Some folks have stated that the large filaments are focused on the caudal portion of the body, just like in the “quilled” Psittacosaurus specimen. I would caution against this. Most of Tianyulong‘s body is not preserved. Unlike the Psittacosaurus specimen, where one could tell that these “quills” appeared only on the tail, there is very little evidence for the same arrangement in Tianyulong. I would extend this caution to statements about Tianyulong being completely fuzzy too. There are some filaments found by the dorsal vertebrae and under the cervicals. However, these filaments are much removed from the body. The dorsal patch does not follow the arch of the vertebrae; instead lying more anterior to the bones. As for the ventral patch, unless one wants to posit a double chin on Tianyulong, they also don’t actually associate with the bones, nor do they follow the body contour.

    The caudal filaments are strange in their own right. Like all the rest of these filaments they don’t follow the body contour (compare, for instance how the protofeathers of Sinosauropteryx follow the body rather tightly). In fact many of these filaments seem to be tangled amongst each other.

    Note there is yet another apparent break in the slab, between the filaments.

    If everything is arranged correctly, then these filaments seem to be tangling up with filaments that would have emerged much further up the back. Also unlike the singular “quills” on the Psittacosaurus, these thinner filaments all appear to protrude from the same narrow area. Instead of being more evenly spaced along the caudal vertebrae, they all bunch up by the proximal caudals. If these filaments did belong to the living animal, then it would appear that Tianyulong was brandishing a “smokestack haircut” long before Kid from Kid and Play ever did.

    Final verdict:

    Readers will no doubt have noted my extensive use of quotes around certain instances of protofeathers, as well as the mention of quills in the infamous Psittacosaurus specimen. I do so because of the questionable assignment of these filaments to those particular structures. In doing so, I am following in the steps of David Hone, who also suggested that one be cautious with one’s interpretation of some of these Yixian fossils (though my view is a little more extreme). Many of them have been described briefly, with little follow up work. The Psittacosaurus with the “quills” is a particularly nasty case. It received a quick right up in Nature, before it was discovered that the specimen was illegally collected. Now there is a veritable “shit storm” surrounding the fossil. This has resulted in it becoming a pariah that no journal dare touch. A result that has essentially put a halt to any further research for now. It’s unfortunate, as the identity of the Psittacosaurus filaments remains in limbo (not everyone is “happy” with the diagnoses of quills).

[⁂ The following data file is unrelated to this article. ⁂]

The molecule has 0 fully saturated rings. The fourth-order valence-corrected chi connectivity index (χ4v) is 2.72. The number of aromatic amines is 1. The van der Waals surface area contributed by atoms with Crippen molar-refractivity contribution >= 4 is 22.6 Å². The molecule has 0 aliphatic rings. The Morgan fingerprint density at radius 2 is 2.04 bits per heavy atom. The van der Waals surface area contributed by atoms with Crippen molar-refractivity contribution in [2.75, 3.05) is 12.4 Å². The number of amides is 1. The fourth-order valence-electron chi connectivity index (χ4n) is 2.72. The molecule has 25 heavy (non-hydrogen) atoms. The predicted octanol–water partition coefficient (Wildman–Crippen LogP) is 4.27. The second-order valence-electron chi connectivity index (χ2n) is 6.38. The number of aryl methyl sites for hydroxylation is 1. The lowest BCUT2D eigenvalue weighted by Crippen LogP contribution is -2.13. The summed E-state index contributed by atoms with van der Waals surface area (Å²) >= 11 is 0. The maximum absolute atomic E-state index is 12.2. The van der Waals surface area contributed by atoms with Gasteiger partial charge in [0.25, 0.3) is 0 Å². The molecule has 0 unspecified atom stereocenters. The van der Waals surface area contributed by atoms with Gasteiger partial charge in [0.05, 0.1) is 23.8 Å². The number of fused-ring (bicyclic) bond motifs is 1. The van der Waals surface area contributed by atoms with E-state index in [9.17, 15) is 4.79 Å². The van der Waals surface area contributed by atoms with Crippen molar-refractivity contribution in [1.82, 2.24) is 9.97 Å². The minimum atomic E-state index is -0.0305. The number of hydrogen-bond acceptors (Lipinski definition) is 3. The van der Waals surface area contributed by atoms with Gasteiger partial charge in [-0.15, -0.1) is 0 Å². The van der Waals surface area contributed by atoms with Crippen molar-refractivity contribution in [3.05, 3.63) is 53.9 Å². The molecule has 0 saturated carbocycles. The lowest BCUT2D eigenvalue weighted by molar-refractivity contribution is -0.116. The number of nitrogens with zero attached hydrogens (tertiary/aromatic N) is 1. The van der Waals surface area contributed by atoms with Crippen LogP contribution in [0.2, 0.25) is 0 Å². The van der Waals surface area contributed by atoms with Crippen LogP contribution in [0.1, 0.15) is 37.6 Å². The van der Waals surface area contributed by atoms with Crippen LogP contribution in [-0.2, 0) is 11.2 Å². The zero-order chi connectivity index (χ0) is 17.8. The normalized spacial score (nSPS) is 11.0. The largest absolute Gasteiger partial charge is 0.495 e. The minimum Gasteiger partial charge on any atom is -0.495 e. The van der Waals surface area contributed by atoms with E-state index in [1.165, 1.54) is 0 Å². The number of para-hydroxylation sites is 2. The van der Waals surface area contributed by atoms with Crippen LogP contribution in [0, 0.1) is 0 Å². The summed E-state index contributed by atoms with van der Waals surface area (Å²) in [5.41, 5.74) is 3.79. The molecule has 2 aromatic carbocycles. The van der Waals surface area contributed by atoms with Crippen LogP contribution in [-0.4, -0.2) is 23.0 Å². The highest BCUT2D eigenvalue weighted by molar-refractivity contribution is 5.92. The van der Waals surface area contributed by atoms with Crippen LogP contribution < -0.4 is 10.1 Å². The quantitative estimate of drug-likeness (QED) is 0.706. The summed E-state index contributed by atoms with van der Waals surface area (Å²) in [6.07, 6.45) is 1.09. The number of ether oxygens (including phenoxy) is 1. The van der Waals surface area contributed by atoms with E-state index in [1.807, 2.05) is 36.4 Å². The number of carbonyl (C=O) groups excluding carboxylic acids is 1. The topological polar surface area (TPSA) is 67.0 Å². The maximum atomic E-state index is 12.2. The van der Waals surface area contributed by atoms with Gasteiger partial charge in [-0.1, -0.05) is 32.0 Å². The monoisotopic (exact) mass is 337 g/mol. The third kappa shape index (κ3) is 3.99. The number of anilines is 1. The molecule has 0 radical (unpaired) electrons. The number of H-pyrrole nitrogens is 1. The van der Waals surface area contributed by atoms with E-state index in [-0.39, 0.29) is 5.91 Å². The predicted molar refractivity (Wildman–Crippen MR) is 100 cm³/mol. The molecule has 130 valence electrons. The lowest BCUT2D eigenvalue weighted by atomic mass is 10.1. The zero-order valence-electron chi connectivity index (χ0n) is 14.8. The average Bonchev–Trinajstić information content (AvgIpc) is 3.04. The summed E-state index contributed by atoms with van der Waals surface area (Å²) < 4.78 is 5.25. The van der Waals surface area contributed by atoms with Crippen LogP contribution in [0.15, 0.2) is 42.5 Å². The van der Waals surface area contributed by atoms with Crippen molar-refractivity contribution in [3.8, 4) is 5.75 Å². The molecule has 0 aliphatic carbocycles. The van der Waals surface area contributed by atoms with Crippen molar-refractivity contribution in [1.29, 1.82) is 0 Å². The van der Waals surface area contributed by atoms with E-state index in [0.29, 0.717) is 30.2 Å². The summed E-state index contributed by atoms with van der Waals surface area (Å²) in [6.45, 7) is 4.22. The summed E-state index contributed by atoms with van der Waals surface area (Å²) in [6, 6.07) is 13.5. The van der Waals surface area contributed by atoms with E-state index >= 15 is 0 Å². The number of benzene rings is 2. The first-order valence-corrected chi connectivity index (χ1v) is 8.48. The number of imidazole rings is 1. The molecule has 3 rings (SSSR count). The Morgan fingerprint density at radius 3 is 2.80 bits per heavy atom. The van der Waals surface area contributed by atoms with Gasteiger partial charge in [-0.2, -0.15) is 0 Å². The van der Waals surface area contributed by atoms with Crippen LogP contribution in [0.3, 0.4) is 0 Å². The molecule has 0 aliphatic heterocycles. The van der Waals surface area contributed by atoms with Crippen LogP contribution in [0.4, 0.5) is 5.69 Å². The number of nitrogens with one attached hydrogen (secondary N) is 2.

As for Tianyulong, there appears to be a fair amount of evidence to suggest the animal might have died on a plant, or was possibly being devoured by nematode like parasites prior to death. As for being protofeathers, they appear as unlikely in Tianyulong, as they do in Psittacosaurus. The relationship to the protofeathers of Sinosauropteryx prima, appear to be at the most basal geometric level (i.e. they are both straight and unbranching).

    Still, what if everything is genuine? What kind of implications would that hold for dinosaurs?

    For my answer to that, stay tuned.


  • A critical evaluation of Tianyulong confiusci – part 1



    Apologies to all for the delay between blog posts. It seems I really should avoid putting deadlines on these things, as every time I do so, something in real life pops up to divert my attention.

    I have since had the chance to examine the Tianyulong confiusci paper thoroughly. My initial trepidations about the fossil remain. Tianyulong is a very important find…if what it preserves is real?

    As I sat to write this post up, I watched as the pages piled up. Because of the unexpected length of the post, I decided to break this evaluation into two, or three parts (likely three, but I’m covering my bases just in case). This first part has little to do with T.confiusci, and is mostly a primer for what’s to come. Tune in tomorrow for the meat of this post.

    The story thus far

    In the interim between blog posts, Time.com has published an article on the Tianyu museum in Pingyi China (home to T. confiusci). This natural history museum has quite possibly the largest collection of fossils in the world. Their dinosaur hall alone features some 480 fossils randomly on display. The issue is just how authentic they all are.

    From the article:

    Tianyu has purchased most of its fossil collection from individuals an illegal practice permitted by authorities only because it is technically a state-owned institution. More problematic, however, is that there is no way of knowing how many of those fossils are real. Chinese scientists say fake fossils are so pervasive in Chinese museums that using authenticity as the basis for judging a collection’s worth is unrealistic.